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Title: Control of reproductive function
Author: Webb, Robert
Awarding Body: University of Edinburgh
Current Institution: University of Edinburgh
Date of Award: 2012
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My research has focused on the control of reproductive function, particularly ovarian function in farm animal species. It has included the study of the mechanisms controlling follicular growth, ovulation rate control and corpus luteum function. Experimental approaches have included comparisons between mono- and poly-ovular species, between breeds of sheep with differing ovulation rates and utilising genetically selected lines of sheep. The work has included the development of a novel ovarian transplantation approach in large animal species for maintaining fertility after low temperature freezing. As well as providing an excellent large animal model to study the recruitment of primordial follicles and follicle development to ovulation, it is currently being extended to the development of whole ovary cryopreservation and transplantation. The research has involved the delineation of the importance and roles of gonadotrophins, metabolic hormones and locally-produced growth factors in follicular growth and development. The results demonstrated the interaction between extraovarian hormones and intra-ovarian growth factors, including the importance of growth hormone and related hormones and growth factors on follicular development. These studies required the development and detailed validation of a range of hormone assays and physiologically relevant cell culture systems for follicular cells. The importance of environmental factors, such as nutrition, was investigated. This included the demonstration of the direct effects of nutrition on gene expression within follicular cells to influence oocyte quality and embryo survival. Subsequent work investigated the underlying mechanisms of action, demonstrating the differing impact of various metabolic factors necessary for either follicular growth or the maintenance of oocyte quality. This research enabled the formulation of diets and feeding strategies that significantly improved pregnancy rates in dairy cattle and which are now being used by the industry. This work is of particular relevance in halting the decline in fertility, since selection of dairy cows on the single trait of milk production was shown to result in a continuing reduction in conception rates at approximately 1% per annum.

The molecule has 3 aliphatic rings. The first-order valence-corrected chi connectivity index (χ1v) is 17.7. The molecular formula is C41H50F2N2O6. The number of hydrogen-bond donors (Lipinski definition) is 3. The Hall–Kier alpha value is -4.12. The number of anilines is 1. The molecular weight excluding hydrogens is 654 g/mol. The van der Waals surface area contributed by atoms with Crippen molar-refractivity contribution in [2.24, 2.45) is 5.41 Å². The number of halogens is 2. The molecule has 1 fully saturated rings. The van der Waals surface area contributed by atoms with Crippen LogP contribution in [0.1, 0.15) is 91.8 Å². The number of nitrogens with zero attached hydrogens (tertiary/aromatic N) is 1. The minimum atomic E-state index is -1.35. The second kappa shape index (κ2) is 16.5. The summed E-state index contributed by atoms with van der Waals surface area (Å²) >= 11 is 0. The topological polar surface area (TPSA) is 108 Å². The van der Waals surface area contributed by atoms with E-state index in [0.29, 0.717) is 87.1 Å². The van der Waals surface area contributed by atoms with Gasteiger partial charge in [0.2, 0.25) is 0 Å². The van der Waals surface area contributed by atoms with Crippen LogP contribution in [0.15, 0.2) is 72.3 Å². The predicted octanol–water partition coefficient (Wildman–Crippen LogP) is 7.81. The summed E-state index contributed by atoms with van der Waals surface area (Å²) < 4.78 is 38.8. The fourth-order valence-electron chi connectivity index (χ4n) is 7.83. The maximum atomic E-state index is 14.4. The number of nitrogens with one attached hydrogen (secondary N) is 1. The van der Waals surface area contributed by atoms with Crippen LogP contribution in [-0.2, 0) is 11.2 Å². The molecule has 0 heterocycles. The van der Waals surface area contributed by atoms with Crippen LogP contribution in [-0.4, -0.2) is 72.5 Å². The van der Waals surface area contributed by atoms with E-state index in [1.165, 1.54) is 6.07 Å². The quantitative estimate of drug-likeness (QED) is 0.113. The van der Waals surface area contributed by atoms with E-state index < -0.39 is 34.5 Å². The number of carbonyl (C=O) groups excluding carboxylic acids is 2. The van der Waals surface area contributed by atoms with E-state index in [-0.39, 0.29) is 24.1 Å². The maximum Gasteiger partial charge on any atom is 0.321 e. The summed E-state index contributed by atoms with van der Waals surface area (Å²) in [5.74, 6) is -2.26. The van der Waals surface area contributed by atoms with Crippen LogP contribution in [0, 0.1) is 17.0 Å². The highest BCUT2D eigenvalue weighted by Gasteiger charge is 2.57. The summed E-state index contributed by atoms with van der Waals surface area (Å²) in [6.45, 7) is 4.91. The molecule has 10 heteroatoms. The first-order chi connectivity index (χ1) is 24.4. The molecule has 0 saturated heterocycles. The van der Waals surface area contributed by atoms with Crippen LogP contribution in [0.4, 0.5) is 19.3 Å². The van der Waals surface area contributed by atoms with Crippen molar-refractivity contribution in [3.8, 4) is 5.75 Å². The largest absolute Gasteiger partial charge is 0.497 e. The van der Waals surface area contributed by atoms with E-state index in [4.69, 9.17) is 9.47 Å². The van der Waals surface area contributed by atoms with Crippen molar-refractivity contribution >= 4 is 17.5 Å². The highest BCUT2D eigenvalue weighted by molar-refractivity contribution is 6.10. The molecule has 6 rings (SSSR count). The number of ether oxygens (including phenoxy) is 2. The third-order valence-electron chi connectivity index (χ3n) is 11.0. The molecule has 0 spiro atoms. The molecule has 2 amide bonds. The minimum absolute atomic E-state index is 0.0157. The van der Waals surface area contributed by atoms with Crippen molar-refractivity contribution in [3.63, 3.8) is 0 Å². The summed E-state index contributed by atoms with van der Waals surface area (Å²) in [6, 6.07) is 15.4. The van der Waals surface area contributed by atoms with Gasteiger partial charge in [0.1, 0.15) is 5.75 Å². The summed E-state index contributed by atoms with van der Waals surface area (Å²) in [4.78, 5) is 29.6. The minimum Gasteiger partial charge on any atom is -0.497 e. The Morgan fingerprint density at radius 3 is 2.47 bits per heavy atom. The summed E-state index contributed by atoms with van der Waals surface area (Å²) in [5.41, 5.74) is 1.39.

Supervisor: Not available Sponsor: Not available
Qualification Name: Thesis (D.Sc.) Qualification Level: Doctoral
EThOS ID:  DOI: Not available